Petrosyan, R. G.

A. G. Hayrapetyan, J. B. Gãtte, K. K. Grigoryan, S. Fritzsche, and R. G. Petrosyan, “Electromagnetic wave propagation in spatially homogeneous yet smoothly time-varying dielectric media,” J. Quant. Spectrosc. Radiat. Transfer 178, 158–166 (2016).
[Crossref]

Plancherel, M.

M. Plancherel and M. Leffler, “Contribution à l’étude de la représentation d’une fonction arbitraire par des intégrales définies,” Rendiconti del Circolo Matematico di Palermo (1884-1940) 30, 289–335 (1910).
[Crossref]

Pozar, D. M.

D. M. Pozar, Microwave Engineering (Wiley, 2011).

Ptitcyn, G.

G. Ptitcyn, M. S. Mirmoosa, and S. A. Tretyakov, “Time-modulated meta-atoms,” Phys. Rev. Res. 1, 023014 (2019).
[Crossref]

M. Mirmoosa, G. Ptitcyn, V. Asadchy, and S. Tretyakov, “Time-varying reactive elements for extreme accumulation of electromagnetic energy,” Phys. Rev. Appl. 11, 014024 (2019).
[Crossref]

Ptitcyn, G. A.

M. S. Mirmoosa, G. A. Ptitcyn, R. Fleury, and S. A. Tretyakov, “Instantaneous radiation from time-varying electric and magnetic dipoles,” Phys. Rev. A 102, 013503 (2020).
[Crossref]

M. S. Mirmoosa, T. T. Koutserimpas, G. A. Ptitcyn, S. A. Tretyakov, and R. Fleury, “Dipole polarizability of time-varying particles,” arXiv:2002.12297 (2020).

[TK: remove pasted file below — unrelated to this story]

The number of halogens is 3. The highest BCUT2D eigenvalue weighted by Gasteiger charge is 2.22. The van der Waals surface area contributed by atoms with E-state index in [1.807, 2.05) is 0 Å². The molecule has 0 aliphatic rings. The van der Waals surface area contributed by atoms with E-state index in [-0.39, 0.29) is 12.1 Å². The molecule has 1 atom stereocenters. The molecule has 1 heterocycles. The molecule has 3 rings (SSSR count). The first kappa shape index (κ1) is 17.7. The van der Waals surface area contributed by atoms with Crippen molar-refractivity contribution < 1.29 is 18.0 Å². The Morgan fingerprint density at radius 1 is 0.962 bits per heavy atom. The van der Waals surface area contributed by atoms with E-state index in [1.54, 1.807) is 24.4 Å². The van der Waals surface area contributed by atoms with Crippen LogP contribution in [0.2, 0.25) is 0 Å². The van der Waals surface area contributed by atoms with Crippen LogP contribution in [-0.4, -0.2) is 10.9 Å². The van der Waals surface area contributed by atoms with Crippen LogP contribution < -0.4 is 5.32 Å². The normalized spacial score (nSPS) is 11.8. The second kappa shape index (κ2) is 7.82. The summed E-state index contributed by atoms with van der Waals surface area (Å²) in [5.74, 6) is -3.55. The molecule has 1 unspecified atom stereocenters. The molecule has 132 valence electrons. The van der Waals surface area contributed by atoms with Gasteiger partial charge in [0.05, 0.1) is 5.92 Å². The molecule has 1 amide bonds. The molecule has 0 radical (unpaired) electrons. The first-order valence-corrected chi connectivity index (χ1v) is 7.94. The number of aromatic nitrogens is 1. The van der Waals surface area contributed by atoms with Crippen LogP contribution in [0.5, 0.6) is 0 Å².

Qiu, C.-W.

K. Chen, Y. Feng, F. Monticone, J. Zhao, B. Zhu, T. Jiang, L. Zhang, Y. Kim, X. Ding, S. Zhang, A. Alù, and C.-W. Qiu, “A reconfigurable active Huygens’ metalens,” Adv. Mater. 29, 1606422 (2017).
[Crossref]

Rayleigh, L.

L. Rayleigh, “LIII. On the character of the complete radiation at a given temperature,” London, Edinburgh, Dublin Philos. Mag. J. Sci. 27, 460–469 (1889).
[Crossref]

Rotermund, F.

K. Lee, J. Son, J. Park, B. Kang, W. Jeon, F. Rotermund, and B. Min, “Linear frequency conversion via sudden merging of meta-atoms in time-variant metasurfaces,” Nat. Photonics 12, 765–773 (2018).
[Crossref]

Salandrino, A.

N. Engheta, A. Salandrino, and A. Alù, “Circuit elements at optical frequencies: nanoinductors, nanocapacitors, and nanoresistors,” Phys. Rev. Lett. 95, 095504 (2005).
[Crossref]

Shalaev, V. M.

A. M. Shaltout, V. M. Shalaev, and M. L. Brongersma, “Spatiotemporal light control with active metasurfaces,” Science 364, eaat3100 (2019).
[Crossref]

Shaltout, A. M.

A. M. Shaltout, V. M. Shalaev, and M. L. Brongersma, “Spatiotemporal light control with active metasurfaces,” Science 364, eaat3100 (2019).
[Crossref]

Shao, R. W.

L. Zhang, X. Q. Chen, R. W. Shao, J. Y. Dai, Q. Cheng, G. Castaldi, V. Galdi, and T. J. Cui, “Breaking reciprocity with space-time-coding digital metasurfaces,” Adv. Mater. 31, 1904069 (2019).
[Crossref]

Silveirinha, M.

B. Edwards, A. Alù, M. E. Young, M. Silveirinha, and N. Engheta, “Experimental verification of epsilon-near-zero metamaterial coupling and energy squeezing using a microwave waveguide,” Phys. Rev. Lett. 100, 033903 (2008).
[Crossref]